Australian beef supply is easing after the record highs of recent years.
Australia’s beef cattle herd is set to contract by one percent in 2015–16 to 23.9 million head, ABARES predicts in its December quarter commodities report issued today.
Australian cattle and calf slaughter is forecast to fall by 11 per cent in the same period to 9 million head after reaching a 36-year high of 10.1 million head in 2014–15.
In turn beef and veal production is forecast to fall by 9 per cent to 2.4 million tonnes, down from the record 2.7 million tonnes produced in 2014–15.
The decline in supply relative to export demand is expected to push saleyard prices to an average of 505c/kg carcase weight, 39pc higher than 2014-15 price levels.
In September 2015, the weighted average saleyard price was 534c/kg, the highest monthly average in real terms for 35 years.
The high saleyard prices will give producers a continued incentive to offload cattle, which will keep Australian slaughter and beef production at relatively high levels historically speaking.
Exports of beef and veal are forecast to fall in 2015–16, but will still be the second-highest on record after 2014–15.
ABARES’ view of the season is that despite the emergence of El Niño in autumn, seasonal conditions in 2015 have generally improved in most beef producing regions compared with the previous year.
“Significant summer and winter rainfall in many key beef producing regions resulted in a decline in turn-off and an increase in restocker demand as producers looked to expand herds,” it said.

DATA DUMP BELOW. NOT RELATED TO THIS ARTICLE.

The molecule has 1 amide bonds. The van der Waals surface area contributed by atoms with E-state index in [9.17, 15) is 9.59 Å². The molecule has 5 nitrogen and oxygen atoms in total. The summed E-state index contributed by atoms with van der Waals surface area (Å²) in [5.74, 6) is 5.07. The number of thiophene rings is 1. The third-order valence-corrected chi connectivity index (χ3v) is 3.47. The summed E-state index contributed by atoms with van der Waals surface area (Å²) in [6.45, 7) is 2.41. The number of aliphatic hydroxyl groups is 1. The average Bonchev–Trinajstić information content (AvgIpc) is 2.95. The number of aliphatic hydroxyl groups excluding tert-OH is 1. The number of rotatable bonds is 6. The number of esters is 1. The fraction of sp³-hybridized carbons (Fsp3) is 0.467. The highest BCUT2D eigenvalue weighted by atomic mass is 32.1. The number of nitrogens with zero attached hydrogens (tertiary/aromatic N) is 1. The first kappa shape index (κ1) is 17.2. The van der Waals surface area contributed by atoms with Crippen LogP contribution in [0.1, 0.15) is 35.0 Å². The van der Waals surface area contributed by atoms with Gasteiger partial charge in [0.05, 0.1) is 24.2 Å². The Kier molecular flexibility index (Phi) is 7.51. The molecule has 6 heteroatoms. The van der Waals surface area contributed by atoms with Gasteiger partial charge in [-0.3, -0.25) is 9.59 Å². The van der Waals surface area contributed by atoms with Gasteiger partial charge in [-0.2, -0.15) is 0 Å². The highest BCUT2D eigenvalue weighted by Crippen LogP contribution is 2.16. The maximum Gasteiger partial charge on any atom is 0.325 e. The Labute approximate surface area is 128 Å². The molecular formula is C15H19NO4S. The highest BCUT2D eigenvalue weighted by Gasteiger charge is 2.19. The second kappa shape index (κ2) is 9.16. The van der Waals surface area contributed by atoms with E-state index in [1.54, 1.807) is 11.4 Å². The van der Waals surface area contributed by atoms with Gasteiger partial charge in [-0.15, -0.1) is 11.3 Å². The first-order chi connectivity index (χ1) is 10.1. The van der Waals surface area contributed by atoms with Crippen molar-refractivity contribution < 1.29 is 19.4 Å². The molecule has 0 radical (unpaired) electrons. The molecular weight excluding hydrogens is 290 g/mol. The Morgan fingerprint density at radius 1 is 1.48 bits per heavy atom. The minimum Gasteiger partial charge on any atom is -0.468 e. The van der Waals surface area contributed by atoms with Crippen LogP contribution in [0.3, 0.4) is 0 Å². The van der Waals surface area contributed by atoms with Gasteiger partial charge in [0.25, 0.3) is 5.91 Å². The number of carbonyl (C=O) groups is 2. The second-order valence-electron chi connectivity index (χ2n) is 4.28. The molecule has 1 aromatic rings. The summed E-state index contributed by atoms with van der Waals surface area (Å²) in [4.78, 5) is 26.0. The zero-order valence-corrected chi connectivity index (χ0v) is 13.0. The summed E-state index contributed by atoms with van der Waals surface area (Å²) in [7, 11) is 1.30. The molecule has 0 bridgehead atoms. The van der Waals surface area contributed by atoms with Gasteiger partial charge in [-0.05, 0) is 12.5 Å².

“This has placed significant upward pressure on saleyard prices since March.
“However, El Niño has brought significant volatility in seasonal conditions, resulting in large changes in saleyard cattle prices in the second half of 2015.”
The influence of El Niño is expected to ease in early 2016 and average seasonal conditions are assumed for most beef producing regions in the second half of 2015–16.
“This is expected to provide support for cattle prices for the rest of the year as producers look to rebuild herds after successive years of high turn-off,” ABARES says
Exports to US to ease
US demand for beef imports is being dampened by an increase in US domestic supply.
As a result Australian beef and veal exports to the United States in 2015-16 are expected to ease by 31pc on 2014-15 levels to total 325 000 tonnes (shipped weight).